• Venue for Exchange

    A premier venue where academics and practitioners meet to discuss U.S.-Chinese developments

  • Premier China Faculty

    Our diverse faculty offer in-depth expertise and specializations in finance and investment, justice processes, family and gender, demography, social unrest, health and safety.

  • Focus on China’s Rise

    Research and analysis focus on areas originating from China’s rise: economic growth, trade and investment, social development and justice, philanthropy and wealth management, risk and regulation.

Faculty

Dorothy Solinger

Dorothy J. Solinger is one of the most published analysts of China's social and political developments over the past 40 years. She has published six books with single authorship, the last two of which won major scholarly awards.  Her works cover the following topics: the creation of the People's Republic; commerce under socialist rule; the politics of urban economic reform; the politics of shifting the economy from its foundation based on heavy-industrial production to production for the export, consumer-goods market; the migrant population pouring into the cities; and urban poverty and its management. She has been invited to speak in 19 countries and has published nearly 100 articles and book chapters; she has also been the recipient of numerous scholarly research grants.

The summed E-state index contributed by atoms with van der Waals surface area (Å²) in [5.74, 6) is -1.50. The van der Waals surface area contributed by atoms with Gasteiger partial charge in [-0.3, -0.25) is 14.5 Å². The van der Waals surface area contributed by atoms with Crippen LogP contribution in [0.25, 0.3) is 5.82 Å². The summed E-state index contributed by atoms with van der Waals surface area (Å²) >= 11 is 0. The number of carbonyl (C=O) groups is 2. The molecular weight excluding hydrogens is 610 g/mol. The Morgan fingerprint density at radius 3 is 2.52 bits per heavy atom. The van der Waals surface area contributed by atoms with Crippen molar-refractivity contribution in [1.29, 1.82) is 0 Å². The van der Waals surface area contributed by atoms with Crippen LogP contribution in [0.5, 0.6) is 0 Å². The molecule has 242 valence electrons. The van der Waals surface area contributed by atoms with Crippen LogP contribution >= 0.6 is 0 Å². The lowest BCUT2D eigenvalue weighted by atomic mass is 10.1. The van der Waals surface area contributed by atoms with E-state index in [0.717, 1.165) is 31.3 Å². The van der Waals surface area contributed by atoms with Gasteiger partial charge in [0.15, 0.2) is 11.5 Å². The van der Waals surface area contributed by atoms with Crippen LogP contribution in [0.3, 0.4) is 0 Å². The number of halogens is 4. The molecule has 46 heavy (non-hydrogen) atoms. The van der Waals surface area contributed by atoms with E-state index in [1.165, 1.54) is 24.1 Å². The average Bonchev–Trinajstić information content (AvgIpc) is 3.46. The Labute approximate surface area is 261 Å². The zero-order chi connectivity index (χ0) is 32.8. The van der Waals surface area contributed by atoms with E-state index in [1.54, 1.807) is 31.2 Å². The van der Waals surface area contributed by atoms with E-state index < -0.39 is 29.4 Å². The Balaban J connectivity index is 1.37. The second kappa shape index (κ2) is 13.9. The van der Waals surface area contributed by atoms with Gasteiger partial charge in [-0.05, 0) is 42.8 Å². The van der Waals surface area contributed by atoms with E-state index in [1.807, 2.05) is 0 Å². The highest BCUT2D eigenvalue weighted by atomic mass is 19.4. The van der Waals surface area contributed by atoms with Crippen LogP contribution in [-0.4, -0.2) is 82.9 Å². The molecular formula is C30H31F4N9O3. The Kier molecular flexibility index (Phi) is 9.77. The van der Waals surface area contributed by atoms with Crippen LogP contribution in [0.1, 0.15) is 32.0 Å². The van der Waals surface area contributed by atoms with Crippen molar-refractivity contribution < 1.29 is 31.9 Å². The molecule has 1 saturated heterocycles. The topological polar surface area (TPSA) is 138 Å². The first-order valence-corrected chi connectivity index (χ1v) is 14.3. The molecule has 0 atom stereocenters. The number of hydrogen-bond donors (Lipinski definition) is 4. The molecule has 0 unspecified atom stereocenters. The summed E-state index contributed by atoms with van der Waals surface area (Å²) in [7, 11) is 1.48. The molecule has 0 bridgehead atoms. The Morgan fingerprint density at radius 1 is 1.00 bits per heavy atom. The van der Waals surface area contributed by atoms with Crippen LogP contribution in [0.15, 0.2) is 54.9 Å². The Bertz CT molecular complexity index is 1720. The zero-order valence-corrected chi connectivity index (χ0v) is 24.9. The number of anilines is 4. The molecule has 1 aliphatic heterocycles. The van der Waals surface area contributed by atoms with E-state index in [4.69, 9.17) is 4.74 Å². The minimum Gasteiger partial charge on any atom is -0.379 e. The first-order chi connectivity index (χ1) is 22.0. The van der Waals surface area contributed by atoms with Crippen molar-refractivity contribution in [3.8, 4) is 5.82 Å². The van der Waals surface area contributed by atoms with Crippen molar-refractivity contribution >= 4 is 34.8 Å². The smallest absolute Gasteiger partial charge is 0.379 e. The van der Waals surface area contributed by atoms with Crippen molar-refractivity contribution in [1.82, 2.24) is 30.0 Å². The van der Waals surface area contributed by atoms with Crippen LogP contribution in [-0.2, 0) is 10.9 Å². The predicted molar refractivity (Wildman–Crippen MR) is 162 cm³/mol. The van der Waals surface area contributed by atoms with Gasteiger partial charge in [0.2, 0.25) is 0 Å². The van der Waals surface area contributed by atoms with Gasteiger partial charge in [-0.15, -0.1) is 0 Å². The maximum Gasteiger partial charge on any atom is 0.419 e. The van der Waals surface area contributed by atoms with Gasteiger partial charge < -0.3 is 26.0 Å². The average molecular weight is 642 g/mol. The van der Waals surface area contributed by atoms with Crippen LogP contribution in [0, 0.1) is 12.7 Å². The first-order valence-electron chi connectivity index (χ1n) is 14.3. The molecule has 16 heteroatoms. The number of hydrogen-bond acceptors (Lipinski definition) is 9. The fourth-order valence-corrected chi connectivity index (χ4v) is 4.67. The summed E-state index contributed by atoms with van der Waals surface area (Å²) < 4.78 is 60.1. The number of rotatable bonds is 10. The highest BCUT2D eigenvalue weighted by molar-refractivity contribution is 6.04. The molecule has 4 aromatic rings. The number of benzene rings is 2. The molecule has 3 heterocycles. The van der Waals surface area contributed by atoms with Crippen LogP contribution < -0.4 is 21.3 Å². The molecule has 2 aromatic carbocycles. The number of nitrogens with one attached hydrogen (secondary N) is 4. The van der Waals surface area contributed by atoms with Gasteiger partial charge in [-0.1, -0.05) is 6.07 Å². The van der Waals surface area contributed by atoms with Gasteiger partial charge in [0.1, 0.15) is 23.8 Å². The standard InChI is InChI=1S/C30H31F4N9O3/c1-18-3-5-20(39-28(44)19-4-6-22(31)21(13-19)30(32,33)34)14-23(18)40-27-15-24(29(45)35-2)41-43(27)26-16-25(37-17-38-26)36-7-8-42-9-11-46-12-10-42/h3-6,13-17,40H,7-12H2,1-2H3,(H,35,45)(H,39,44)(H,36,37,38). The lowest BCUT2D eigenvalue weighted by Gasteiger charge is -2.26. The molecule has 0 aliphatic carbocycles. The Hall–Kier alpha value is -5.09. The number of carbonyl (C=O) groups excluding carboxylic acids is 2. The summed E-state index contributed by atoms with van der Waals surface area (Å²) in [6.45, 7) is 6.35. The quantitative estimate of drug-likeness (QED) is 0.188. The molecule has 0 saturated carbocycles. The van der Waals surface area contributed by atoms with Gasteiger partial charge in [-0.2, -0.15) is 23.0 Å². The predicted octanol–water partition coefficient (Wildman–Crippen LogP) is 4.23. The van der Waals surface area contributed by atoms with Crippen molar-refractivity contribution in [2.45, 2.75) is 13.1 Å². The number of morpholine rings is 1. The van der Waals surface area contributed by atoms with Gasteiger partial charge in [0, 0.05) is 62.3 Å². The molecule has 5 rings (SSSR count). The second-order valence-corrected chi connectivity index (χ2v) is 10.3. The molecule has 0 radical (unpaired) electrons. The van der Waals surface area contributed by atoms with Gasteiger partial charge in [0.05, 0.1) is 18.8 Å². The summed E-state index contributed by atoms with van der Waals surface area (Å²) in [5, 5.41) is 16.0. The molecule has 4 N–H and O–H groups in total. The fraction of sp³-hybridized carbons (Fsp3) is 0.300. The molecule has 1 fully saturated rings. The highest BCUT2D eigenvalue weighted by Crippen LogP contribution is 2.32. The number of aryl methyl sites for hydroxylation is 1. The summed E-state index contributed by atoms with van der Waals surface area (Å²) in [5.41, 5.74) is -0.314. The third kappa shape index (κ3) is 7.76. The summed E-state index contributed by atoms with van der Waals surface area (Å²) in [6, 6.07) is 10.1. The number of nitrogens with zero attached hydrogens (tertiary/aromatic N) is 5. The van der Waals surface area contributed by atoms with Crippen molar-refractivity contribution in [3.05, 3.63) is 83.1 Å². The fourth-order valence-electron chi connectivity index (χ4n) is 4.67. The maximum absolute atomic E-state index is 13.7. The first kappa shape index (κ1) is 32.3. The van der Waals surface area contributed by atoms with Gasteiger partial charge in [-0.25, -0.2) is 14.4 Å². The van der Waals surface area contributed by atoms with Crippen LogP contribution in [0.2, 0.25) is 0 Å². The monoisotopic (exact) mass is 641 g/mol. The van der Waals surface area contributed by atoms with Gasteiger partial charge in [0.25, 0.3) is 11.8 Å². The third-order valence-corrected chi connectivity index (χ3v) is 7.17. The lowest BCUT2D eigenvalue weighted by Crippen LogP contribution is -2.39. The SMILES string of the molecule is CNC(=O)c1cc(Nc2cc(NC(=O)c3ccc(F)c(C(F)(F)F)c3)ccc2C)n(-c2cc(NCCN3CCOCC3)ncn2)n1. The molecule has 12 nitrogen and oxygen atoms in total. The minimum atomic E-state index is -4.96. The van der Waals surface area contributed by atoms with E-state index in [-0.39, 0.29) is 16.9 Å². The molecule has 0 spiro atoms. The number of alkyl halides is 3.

EventsView all

Poor China/Rich China

May 13, 2016: This year UC Irvine's annual China conference explores two polar sides of China's wealth spectrum and asks: Why and how did the country's economic "reform" produce a "new rich" and "new poor"? 

Event details »

Students

Award-Winning Students

Students supervised by UCI Long Institute faculty have recently received awards and scholarships. Sarah Mellors, Ph.D. candidate in History (pictured at left), received a Fulbright-Hays Doctoral Dissertation Research Abroad Award to support research in China on birth control before the one-child family policy. Leksa Chmielewski Lee, Ph.D. candidate in Anthropology (pictured at right), was awarded the Society for East Asian Anthropology’s Bestor Prize for Outstanding Graduate Student Paper.